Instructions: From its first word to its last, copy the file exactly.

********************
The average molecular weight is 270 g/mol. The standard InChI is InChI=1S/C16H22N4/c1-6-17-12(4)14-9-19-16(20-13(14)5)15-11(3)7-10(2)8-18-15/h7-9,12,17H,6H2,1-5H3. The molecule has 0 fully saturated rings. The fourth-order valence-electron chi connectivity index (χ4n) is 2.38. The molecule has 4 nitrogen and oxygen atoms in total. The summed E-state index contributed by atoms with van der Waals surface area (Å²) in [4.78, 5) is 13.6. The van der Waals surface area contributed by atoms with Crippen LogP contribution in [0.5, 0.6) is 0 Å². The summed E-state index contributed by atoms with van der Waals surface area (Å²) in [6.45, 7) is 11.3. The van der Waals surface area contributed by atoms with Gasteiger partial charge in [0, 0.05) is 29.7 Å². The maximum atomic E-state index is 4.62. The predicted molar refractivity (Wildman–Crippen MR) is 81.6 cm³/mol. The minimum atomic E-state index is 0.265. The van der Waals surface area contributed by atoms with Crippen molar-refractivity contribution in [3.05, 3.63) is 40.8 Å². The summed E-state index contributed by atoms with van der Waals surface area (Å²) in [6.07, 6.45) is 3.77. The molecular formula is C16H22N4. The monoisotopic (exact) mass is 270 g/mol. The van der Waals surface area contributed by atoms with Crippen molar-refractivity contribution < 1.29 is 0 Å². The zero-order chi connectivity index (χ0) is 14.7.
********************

The average molecular weight is 270 g/mol. The standard InChI is InChI=1S/C16H22N4/c1-6-17-12(4)14-9-19-16(20-13(14)5)15-11(3)7-10(2)8-18-15/h7-9,12,17H,6H2,1-5H3. The molecule has 0 fully saturated rings. The fourth-order valence-electron chi connectivity index (χ4n) is 2.38. The molecule has 4 nitrogen and oxygen atoms in total. The summed E-state index contributed by atoms with van der Waals surface area (Å²) in [4.78, 5) is 13.6. The van der Waals surface area contributed by atoms with Crippen LogP contribution in [0.5, 0.6) is 0 Å². The summed E-state index contributed by atoms with van der Waals surface area (Å²) in [6.45, 7) is 11.3. The van der Waals surface area contributed by atoms with Gasteiger partial charge in [0, 0.05) is 29.7 Å². The maximum atomic E-state index is 4.62. The predicted molar refractivity (Wildman–Crippen MR) is 81.6 cm³/mol. The minimum atomic E-state index is 0.265. The van der Waals surface area contributed by atoms with Crippen molar-refractivity contribution in [3.05, 3.63) is 40.8 Å². The summed E-state index contributed by atoms with van der Waals surface area (Å²) in [6.07, 6.45) is 3.77. The molecular formula is C16H22N4. The monoisotopic (exact) mass is 270 g/mol. The van der Waals surface area contributed by atoms with Crippen molar-refractivity contribution < 1.29 is 0 Å². The zero-order chi connectivity index (χ0) is 14.7.